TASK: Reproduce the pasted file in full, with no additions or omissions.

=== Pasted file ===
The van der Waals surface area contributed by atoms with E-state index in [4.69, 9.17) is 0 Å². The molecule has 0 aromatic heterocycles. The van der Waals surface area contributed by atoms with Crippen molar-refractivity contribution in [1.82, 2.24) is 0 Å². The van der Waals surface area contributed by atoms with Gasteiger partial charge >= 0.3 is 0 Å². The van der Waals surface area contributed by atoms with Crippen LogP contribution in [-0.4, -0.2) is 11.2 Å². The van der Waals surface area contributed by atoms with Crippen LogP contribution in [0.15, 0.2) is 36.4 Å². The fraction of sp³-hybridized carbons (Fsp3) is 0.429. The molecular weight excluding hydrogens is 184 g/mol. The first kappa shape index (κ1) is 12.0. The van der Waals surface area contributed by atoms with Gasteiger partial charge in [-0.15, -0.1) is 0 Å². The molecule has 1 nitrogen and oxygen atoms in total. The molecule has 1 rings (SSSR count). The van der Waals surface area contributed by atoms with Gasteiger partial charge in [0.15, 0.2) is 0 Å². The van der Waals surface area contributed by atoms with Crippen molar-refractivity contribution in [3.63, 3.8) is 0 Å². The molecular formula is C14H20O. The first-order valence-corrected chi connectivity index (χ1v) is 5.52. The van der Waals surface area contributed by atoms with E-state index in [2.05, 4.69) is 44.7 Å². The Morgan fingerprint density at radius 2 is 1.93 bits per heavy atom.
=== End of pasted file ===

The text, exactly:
The van der Waals surface area contributed by atoms with E-state index in [4.69, 9.17) is 0 Å². The molecule has 0 aromatic heterocycles. The van der Waals surface area contributed by atoms with Crippen molar-refractivity contribution in [1.82, 2.24) is 0 Å². The van der Waals surface area contributed by atoms with Gasteiger partial charge >= 0.3 is 0 Å². The van der Waals surface area contributed by atoms with Crippen LogP contribution in [-0.4, -0.2) is 11.2 Å². The van der Waals surface area contributed by atoms with Crippen LogP contribution in [0.15, 0.2) is 36.4 Å². The fraction of sp³-hybridized carbons (Fsp3) is 0.429. The molecular weight excluding hydrogens is 184 g/mol. The first kappa shape index (κ1) is 12.0. The van der Waals surface area contributed by atoms with Gasteiger partial charge in [-0.15, -0.1) is 0 Å². The molecule has 1 nitrogen and oxygen atoms in total. The molecule has 1 rings (SSSR count). The van der Waals surface area contributed by atoms with Gasteiger partial charge in [0.15, 0.2) is 0 Å². The van der Waals surface area contributed by atoms with Crippen molar-refractivity contribution in [3.63, 3.8) is 0 Å². The molecular formula is C14H20O. The first-order valence-corrected chi connectivity index (χ1v) is 5.52. The van der Waals surface area contributed by atoms with E-state index in [2.05, 4.69) is 44.7 Å². The Morgan fingerprint density at radius 2 is 1.93 bits per heavy atom.